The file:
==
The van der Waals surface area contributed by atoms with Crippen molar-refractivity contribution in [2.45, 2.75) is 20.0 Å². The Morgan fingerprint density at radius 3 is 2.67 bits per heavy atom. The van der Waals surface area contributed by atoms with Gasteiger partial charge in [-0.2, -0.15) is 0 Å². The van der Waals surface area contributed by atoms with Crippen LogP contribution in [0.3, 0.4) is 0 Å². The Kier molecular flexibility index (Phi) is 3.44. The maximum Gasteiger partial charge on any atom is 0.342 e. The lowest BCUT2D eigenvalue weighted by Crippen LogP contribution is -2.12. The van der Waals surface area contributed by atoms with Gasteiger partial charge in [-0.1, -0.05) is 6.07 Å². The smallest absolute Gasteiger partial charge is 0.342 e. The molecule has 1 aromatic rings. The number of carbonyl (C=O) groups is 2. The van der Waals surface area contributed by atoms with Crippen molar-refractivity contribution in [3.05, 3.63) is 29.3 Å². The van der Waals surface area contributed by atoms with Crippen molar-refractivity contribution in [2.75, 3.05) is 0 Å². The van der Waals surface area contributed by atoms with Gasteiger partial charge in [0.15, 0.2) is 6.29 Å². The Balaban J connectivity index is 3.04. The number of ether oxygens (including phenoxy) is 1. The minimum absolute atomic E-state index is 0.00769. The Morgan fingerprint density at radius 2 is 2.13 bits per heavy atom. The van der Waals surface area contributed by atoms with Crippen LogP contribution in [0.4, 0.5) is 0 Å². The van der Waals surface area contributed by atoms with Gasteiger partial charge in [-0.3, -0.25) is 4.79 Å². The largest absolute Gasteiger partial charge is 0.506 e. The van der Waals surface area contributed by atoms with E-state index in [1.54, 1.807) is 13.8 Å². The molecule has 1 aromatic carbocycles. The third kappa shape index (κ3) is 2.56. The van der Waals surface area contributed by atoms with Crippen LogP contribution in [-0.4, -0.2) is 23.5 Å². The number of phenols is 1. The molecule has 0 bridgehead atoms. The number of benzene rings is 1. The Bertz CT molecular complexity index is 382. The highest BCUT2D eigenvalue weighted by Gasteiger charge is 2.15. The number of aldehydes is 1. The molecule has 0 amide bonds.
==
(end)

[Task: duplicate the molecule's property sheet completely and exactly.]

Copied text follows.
The van der Waals surface area contributed by atoms with Crippen molar-refractivity contribution in [2.45, 2.75) is 20.0 Å². The Morgan fingerprint density at radius 3 is 2.67 bits per heavy atom. The van der Waals surface area contributed by atoms with Gasteiger partial charge in [-0.2, -0.15) is 0 Å². The van der Waals surface area contributed by atoms with Crippen LogP contribution in [0.3, 0.4) is 0 Å². The Kier molecular flexibility index (Phi) is 3.44. The maximum Gasteiger partial charge on any atom is 0.342 e. The lowest BCUT2D eigenvalue weighted by Crippen LogP contribution is -2.12. The van der Waals surface area contributed by atoms with Gasteiger partial charge in [-0.1, -0.05) is 6.07 Å². The smallest absolute Gasteiger partial charge is 0.342 e. The molecule has 1 aromatic rings. The number of carbonyl (C=O) groups is 2. The van der Waals surface area contributed by atoms with Crippen molar-refractivity contribution in [3.05, 3.63) is 29.3 Å². The van der Waals surface area contributed by atoms with Crippen molar-refractivity contribution in [2.75, 3.05) is 0 Å². The van der Waals surface area contributed by atoms with Gasteiger partial charge in [0.15, 0.2) is 6.29 Å². The Balaban J connectivity index is 3.04. The number of ether oxygens (including phenoxy) is 1. The minimum absolute atomic E-state index is 0.00769. The Morgan fingerprint density at radius 2 is 2.13 bits per heavy atom. The van der Waals surface area contributed by atoms with Crippen LogP contribution in [0.4, 0.5) is 0 Å². The van der Waals surface area contributed by atoms with Gasteiger partial charge in [-0.3, -0.25) is 4.79 Å². The largest absolute Gasteiger partial charge is 0.506 e. The van der Waals surface area contributed by atoms with E-state index in [1.54, 1.807) is 13.8 Å². The molecule has 1 aromatic carbocycles. The third kappa shape index (κ3) is 2.56. The van der Waals surface area contributed by atoms with Crippen LogP contribution in [-0.4, -0.2) is 23.5 Å². The number of phenols is 1. The molecule has 0 bridgehead atoms. The number of benzene rings is 1. The Bertz CT molecular complexity index is 382. The highest BCUT2D eigenvalue weighted by Gasteiger charge is 2.15. The number of aldehydes is 1. The molecule has 0 amide bonds.